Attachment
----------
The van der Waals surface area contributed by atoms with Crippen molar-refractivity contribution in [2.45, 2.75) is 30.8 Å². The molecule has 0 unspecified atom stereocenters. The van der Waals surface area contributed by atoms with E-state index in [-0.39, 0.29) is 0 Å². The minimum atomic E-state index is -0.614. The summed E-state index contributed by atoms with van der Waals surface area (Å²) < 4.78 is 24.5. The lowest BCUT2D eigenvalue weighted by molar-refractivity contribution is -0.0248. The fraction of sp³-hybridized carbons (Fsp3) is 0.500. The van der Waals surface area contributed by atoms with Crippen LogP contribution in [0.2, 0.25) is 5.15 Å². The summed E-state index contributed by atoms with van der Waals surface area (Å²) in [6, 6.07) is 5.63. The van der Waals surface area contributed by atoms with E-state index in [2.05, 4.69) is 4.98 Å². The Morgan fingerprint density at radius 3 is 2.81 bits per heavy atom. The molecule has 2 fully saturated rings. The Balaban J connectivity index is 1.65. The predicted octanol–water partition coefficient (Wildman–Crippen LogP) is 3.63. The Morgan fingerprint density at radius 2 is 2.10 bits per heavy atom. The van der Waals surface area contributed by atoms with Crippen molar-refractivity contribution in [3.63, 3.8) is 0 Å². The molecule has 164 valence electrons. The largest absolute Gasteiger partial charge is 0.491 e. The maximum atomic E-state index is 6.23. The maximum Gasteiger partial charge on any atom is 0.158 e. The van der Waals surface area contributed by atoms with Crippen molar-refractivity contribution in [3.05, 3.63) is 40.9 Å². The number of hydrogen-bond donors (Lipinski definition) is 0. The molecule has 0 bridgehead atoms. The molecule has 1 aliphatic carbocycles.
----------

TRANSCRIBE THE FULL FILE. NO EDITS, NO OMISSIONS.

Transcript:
The van der Waals surface area contributed by atoms with Crippen molar-refractivity contribution in [2.45, 2.75) is 30.8 Å². The molecule has 0 unspecified atom stereocenters. The van der Waals surface area contributed by atoms with E-state index in [-0.39, 0.29) is 0 Å². The minimum atomic E-state index is -0.614. The summed E-state index contributed by atoms with van der Waals surface area (Å²) < 4.78 is 24.5. The lowest BCUT2D eigenvalue weighted by molar-refractivity contribution is -0.0248. The fraction of sp³-hybridized carbons (Fsp3) is 0.500. The van der Waals surface area contributed by atoms with Crippen LogP contribution in [0.2, 0.25) is 5.15 Å². The summed E-state index contributed by atoms with van der Waals surface area (Å²) in [6, 6.07) is 5.63. The van der Waals surface area contributed by atoms with E-state index in [2.05, 4.69) is 4.98 Å². The Morgan fingerprint density at radius 3 is 2.81 bits per heavy atom. The molecule has 2 fully saturated rings. The Balaban J connectivity index is 1.65. The predicted octanol–water partition coefficient (Wildman–Crippen LogP) is 3.63. The Morgan fingerprint density at radius 2 is 2.10 bits per heavy atom. The van der Waals surface area contributed by atoms with Crippen molar-refractivity contribution in [3.63, 3.8) is 0 Å². The molecule has 164 valence electrons. The largest absolute Gasteiger partial charge is 0.491 e. The maximum atomic E-state index is 6.23. The maximum Gasteiger partial charge on any atom is 0.158 e. The van der Waals surface area contributed by atoms with Crippen molar-refractivity contribution in [3.05, 3.63) is 40.9 Å². The number of hydrogen-bond donors (Lipinski definition) is 0. The molecule has 0 bridgehead atoms. The molecule has 1 aliphatic carbocycles.